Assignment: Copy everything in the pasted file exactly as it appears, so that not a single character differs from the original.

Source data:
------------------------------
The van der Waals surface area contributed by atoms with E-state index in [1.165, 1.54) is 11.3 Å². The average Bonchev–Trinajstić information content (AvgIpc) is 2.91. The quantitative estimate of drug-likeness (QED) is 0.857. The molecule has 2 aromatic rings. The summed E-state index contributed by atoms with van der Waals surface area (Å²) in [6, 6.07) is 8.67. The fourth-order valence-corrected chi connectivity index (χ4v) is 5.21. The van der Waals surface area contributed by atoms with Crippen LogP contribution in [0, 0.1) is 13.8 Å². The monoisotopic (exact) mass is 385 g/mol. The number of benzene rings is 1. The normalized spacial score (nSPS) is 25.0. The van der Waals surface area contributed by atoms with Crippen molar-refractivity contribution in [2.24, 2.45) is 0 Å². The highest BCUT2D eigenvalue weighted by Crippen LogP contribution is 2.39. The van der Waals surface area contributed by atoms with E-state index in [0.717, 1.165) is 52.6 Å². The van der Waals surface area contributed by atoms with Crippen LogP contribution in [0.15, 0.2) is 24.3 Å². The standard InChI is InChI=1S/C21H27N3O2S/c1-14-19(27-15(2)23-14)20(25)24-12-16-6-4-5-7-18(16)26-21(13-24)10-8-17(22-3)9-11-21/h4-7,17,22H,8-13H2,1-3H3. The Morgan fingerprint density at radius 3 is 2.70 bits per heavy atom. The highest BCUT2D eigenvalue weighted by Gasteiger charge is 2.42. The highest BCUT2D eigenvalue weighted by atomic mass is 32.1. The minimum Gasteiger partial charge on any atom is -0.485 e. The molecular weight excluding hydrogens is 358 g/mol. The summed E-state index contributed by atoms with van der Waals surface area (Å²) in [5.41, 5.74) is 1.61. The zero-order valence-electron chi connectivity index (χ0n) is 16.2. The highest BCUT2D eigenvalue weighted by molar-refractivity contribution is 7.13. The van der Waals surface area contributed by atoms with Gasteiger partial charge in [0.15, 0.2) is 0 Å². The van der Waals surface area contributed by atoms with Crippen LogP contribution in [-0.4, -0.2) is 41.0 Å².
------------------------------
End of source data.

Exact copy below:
The van der Waals surface area contributed by atoms with E-state index in [1.165, 1.54) is 11.3 Å². The average Bonchev–Trinajstić information content (AvgIpc) is 2.91. The quantitative estimate of drug-likeness (QED) is 0.857. The molecule has 2 aromatic rings. The summed E-state index contributed by atoms with van der Waals surface area (Å²) in [6, 6.07) is 8.67. The fourth-order valence-corrected chi connectivity index (χ4v) is 5.21. The van der Waals surface area contributed by atoms with Crippen LogP contribution in [0, 0.1) is 13.8 Å². The monoisotopic (exact) mass is 385 g/mol. The number of benzene rings is 1. The normalized spacial score (nSPS) is 25.0. The van der Waals surface area contributed by atoms with Crippen molar-refractivity contribution in [2.24, 2.45) is 0 Å². The highest BCUT2D eigenvalue weighted by Crippen LogP contribution is 2.39. The van der Waals surface area contributed by atoms with E-state index in [0.717, 1.165) is 52.6 Å². The van der Waals surface area contributed by atoms with Crippen LogP contribution in [0.15, 0.2) is 24.3 Å². The standard InChI is InChI=1S/C21H27N3O2S/c1-14-19(27-15(2)23-14)20(25)24-12-16-6-4-5-7-18(16)26-21(13-24)10-8-17(22-3)9-11-21/h4-7,17,22H,8-13H2,1-3H3. The Morgan fingerprint density at radius 3 is 2.70 bits per heavy atom. The highest BCUT2D eigenvalue weighted by Gasteiger charge is 2.42. The highest BCUT2D eigenvalue weighted by atomic mass is 32.1. The minimum Gasteiger partial charge on any atom is -0.485 e. The molecular weight excluding hydrogens is 358 g/mol. The summed E-state index contributed by atoms with van der Waals surface area (Å²) in [5.41, 5.74) is 1.61. The zero-order valence-electron chi connectivity index (χ0n) is 16.2. The highest BCUT2D eigenvalue weighted by molar-refractivity contribution is 7.13. The van der Waals surface area contributed by atoms with Gasteiger partial charge in [0.15, 0.2) is 0 Å². The van der Waals surface area contributed by atoms with Crippen LogP contribution in [-0.4, -0.2) is 41.0 Å².